Warner Archive awesomely illustrates the positive evolution of Hollywood films regarding gay-themed stories with the November 7, 2017 DVD release of the 1997 dramedy "Love! Valour! Compassion!"
As the text on the DVD back cover notes, the secret to Terrence McNally bringing his Tony-winning play to the rainbow screen is reuniting the band back and having Jason Alexander join the group as stereotypical middle-aged queen Buzz, whose quirks include believing that virtually every celebrity is gay.
The warranted comparisons to "Golden Pond" and "The Big Chill" prove a primary point of "Love!" and other modern films centered around homosexual characters; boys who like other boys (and girls who like other girls) have the same highs and lows as everyone else. The biggest difference (especially until the recent past) is that estrangement from relatives, the AIDS crisis, and remnants of discrimination that include marriage inequality contributed to gay men like those in the play bonding in groups such as the one around which the film centers.
Gregory is the center of the group in that he is their common thread and owns the country house in New York state where they gather over Memorial Day, July Fourth, and Labor Day one summer. Gregory is a successful middle-aged choreographer and is the partner of younger and cuter blind legal assistant Bobby.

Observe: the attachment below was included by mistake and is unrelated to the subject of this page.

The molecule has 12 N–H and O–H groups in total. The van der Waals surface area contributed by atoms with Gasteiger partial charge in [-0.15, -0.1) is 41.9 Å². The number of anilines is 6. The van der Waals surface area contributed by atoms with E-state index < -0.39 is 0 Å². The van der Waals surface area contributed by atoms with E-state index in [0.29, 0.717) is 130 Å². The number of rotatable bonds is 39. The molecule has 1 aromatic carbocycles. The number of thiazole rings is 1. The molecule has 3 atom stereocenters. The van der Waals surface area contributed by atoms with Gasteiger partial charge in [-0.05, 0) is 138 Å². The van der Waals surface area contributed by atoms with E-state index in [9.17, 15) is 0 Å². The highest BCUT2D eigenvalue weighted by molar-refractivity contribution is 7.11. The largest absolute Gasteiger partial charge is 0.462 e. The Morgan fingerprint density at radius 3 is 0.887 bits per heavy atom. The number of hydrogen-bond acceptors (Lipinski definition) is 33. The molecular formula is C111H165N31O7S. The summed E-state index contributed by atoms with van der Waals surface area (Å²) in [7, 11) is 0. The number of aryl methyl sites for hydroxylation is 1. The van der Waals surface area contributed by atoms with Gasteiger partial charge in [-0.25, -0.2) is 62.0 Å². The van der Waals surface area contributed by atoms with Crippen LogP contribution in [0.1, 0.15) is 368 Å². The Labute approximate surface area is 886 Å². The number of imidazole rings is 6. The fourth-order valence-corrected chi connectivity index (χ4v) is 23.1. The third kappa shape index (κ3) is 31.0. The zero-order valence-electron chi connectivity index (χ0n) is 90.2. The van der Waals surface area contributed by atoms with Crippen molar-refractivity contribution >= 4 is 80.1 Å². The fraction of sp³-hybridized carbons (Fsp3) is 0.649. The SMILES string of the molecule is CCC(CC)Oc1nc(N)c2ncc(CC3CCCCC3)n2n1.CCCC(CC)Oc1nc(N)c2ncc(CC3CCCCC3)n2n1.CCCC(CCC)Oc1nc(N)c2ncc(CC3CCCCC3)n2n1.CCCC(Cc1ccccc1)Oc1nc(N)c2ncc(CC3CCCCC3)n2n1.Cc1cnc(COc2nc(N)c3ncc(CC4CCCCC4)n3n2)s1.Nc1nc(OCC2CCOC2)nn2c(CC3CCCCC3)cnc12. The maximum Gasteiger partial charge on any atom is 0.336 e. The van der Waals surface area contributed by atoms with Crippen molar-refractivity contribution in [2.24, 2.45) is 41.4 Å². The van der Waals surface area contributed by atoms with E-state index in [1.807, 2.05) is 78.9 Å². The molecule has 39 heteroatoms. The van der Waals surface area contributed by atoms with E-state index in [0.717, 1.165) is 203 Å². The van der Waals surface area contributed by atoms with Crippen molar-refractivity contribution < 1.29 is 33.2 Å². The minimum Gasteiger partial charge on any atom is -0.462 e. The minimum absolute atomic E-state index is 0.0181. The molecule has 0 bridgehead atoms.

The standout in the cast is John Glover ("Smallville"), who plays aptly surnamed twins John and James Jeckyll. Accompanist pianist John is the unlikable pity friend of the group. He primarily is invited along out of sympathy for not having any place else to go for Memorial Day weekend. His bringing along hunky 20-something Latino dancer boyfriend Roman, who is not shy about stripping down to skinny dip and sunbathe, likely plays a role in this pair returning for the other two weekends.
Kind and gentle AIDS patient James Jeckyll comes on the scene on the Fourth of July; his sweet nature and strong contrasts with his brother quickly earns him the hearts of the gang; this leads to an unlikely (but tender) relationship with incestuous elements.
The remaining boys in the band are long-term couple/business consultants Arthur and Perry.
The Memorial Day weekend sets the stage (no pun intended) for much of the drama to come. The largest theme is the AIDS crisis, which divides the gay community as much as it does this group. Some members feel that it is important to discuss this, and others want to pretend that this horrible disease does not exist. The positive members of the group fear what is to come, and those who are negative still dread the worst.
Everyone in the group regularly thinks of people whom they have lost. An powerful aspect of all these elements is a character expressing resentment toward monogamous couple Arthur and Perry being spared the disease and these men responding in kind.
This weekend also involves an illicit tryst with a highly symbolic act related to the practicality of crying.
The second act over July 4th lets the audience and the characters catch up on the developments (including fall-out from Memorial Day) of the roughly six months since their last gathering. This also involves Bobby experiencing trauma to which most people can relate.
The end-of-summer third act includes much more symbolism as we learn a great deal about the fates of the men and they essentially cleanse their sins.